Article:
For the people living alongside the Payapon river – a branch of the mighty Irrawaddy – the slow-moving waters have always been a sustainer of life. The river has provided irrigation for their crops, as well as clean, sweet water for washing and bathing, and the fish from which so many of them make their livelihoods.
Now the same river is delivering the dead. The corpses of hundreds of people swept away and killed by the surging tidal wave of Cyclone Nargis are now being washed back.
They lie on the river's edge, snagged in the roots of the mangrove swamps, bloated and burnt by the sun. Many of the corpses have already been buried by family or friends but there are plenty more that lie floating and abandoned, as anonymous in death as they must have been named and known in life.
"The storm happened on the Friday night and the next morning the bodies started appearing," said Zaw Zaw, a boatman who has been plying his trade on the Payapon river since he was a teenager. "Further downstream, I have seen places where there are 20 bodies, another where there were 30 and then one where there were 50 bodies. In all, I saw the bodies of 100 people. The river has moved them all by now."
We have boarded the young man's boat at the port city of Payapon, well known for the quality of its rice but now, like most of the other communities in the delta, resembling a war zone.
Officials said that up to 100,000 people were killed by the storm that struck last weekend, most of them living in this expansive region of southern Burma.
With the last of the afternoon's liquid yellow light, Mr Zaw dipped his boat's propeller into the water promising to take us to the bodies. We did not have far to go. On the opposite side of the river, the corpses were lying at the water's edge. Some were being gnawed on by dogs, others lay with their arms and legs outstretched next to the carcasses of cattle and buffalo. Within just a few hundred yards, the sour-fish smell of the jetty had been replaced by the foul sweet odour of decay.
Experts who have measured the strength of Nargis said that, at its height, the storm blew at 130mph. The river provided a terrifying insight into what such numbers mean in real human terms, and also of the forces that could have swept so many people to their death. For while the river has become a gathering place for corpses, the water's edge has also become a graveyard for countless ships and boats that were forced on land by the surging tide and then left stranded by the receding waters. In just a few miles, there must have been 40 different craft. One had been driven inland by at least 50 metres.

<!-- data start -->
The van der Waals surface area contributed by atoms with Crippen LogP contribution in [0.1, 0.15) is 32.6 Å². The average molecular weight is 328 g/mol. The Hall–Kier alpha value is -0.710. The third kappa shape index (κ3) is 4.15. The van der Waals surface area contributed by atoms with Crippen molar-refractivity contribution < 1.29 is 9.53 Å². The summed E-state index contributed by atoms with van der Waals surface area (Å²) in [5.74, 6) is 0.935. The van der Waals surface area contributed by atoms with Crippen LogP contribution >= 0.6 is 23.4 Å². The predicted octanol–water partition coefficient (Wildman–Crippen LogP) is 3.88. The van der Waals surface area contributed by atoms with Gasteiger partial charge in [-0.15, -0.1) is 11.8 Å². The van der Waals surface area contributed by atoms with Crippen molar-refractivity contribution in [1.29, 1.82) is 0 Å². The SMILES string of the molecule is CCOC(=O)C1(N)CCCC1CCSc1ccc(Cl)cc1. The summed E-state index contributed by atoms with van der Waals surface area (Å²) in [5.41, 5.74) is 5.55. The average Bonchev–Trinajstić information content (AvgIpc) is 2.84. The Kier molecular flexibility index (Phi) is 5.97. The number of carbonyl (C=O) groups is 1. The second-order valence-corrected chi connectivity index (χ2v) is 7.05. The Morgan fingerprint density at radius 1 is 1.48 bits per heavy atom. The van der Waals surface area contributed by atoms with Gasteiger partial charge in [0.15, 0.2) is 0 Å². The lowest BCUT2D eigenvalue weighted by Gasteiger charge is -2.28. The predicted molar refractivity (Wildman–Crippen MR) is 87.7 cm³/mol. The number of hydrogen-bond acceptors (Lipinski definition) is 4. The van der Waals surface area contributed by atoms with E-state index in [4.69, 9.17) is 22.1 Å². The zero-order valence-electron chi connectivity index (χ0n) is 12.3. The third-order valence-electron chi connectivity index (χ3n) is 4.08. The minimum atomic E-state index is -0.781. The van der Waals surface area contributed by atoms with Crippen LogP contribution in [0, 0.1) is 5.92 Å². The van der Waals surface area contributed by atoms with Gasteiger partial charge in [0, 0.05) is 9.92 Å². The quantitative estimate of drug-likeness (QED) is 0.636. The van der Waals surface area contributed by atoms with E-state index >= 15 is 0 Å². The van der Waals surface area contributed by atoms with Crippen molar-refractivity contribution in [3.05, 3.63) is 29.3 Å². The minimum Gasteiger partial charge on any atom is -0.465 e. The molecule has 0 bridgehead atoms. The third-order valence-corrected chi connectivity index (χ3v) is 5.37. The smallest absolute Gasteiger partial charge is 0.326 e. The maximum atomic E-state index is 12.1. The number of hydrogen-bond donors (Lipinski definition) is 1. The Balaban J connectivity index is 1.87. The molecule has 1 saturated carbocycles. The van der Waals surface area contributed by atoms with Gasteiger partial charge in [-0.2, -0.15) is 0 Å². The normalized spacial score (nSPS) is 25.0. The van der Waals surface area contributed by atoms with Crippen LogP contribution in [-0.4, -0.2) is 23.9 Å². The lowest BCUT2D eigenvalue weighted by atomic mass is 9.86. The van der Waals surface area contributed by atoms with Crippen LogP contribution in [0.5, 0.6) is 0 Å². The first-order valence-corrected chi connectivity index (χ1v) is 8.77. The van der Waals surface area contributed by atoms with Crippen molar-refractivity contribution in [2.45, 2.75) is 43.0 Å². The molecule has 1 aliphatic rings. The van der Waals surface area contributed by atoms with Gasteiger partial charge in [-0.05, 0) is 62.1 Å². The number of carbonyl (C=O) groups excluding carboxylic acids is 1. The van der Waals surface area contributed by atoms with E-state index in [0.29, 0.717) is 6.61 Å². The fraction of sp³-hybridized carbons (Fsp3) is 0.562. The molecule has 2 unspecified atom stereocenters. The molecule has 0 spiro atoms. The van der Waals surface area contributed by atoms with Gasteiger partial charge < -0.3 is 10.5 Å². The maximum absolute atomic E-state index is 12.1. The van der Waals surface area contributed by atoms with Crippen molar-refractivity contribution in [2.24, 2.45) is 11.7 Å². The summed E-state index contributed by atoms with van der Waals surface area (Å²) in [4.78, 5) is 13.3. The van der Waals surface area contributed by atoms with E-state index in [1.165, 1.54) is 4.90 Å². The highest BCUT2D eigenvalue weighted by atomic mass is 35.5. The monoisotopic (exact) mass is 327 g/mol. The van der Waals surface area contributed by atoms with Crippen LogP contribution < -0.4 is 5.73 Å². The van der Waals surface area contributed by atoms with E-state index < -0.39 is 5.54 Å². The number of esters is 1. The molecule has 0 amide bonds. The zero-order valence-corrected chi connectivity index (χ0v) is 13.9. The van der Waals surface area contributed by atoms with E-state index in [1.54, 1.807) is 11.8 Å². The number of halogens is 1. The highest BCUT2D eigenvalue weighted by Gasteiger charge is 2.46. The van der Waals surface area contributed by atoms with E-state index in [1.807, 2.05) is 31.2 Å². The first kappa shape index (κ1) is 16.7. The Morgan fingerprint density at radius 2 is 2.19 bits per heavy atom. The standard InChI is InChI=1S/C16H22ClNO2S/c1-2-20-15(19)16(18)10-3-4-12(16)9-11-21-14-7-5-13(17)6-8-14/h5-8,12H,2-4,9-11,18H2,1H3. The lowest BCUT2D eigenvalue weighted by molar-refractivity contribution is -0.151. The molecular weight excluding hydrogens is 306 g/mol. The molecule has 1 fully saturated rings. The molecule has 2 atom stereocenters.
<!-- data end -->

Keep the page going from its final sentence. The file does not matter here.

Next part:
But where had all the corpses come from? Aid workers and officials believe that tens of thousands of people from the communities on the southern fringes of the delta, towns such as Labutta and Bogale, were washed out to sea by the surge, their bodies returning with the tidal flow. But even near Payapon, three hours upstream from the coast, the storm had been terribly lethal.
We branched off the river into the Noke Phin Toe creek. On either side were small, flimsy hamlets that had been completely flattened. Everywhere, people were busy rebuilding and cleaning, washing their clothes or themselves in the river.
"The water came up to here," said U Hoa Aye, 61, a wiry fisherman who pounded on his chest to illustrate the level it had reached.
He claimed that more than 200 people had been killed in his small village and another on the opposite side of the river. Most of those who died, he said, were old people and young children who had been unable to hold on tightly enough.
He led the way through the shattered remains of his hamlet to one of the few solidly built structures – a house made of sturdy wooden beams – in which he said 50 people had taken shelter when the storm struck. In the centre of the room, he wrapped his arms around a solid teak upright to which he had clung for his life.
For two hours, the villagers were standing in water up to their waists. "There has never been a storm like this before. This is the first time," said another man, Ko Khin My Aye. He said that when the storm struck he had been on his boat, which was tied by rope tight to the trunk of a coconut palm. While he and his family survived, some friends and an aunt were among the dead. "There were many, many children. We could not hold on to all of them."
One woman said she too had been on a boat but that it had been thrown on to land. "When I got out of the water. I ran to a house and held on to the timbers," said Ma Aye Myint, who has three children.
The villagers said that most of the dead had been gathered and hastily buried in a nearby cemetery. But in the absence of any help from the authorities, many had been left where they lay. For now, this river of life has become a river of the dead.
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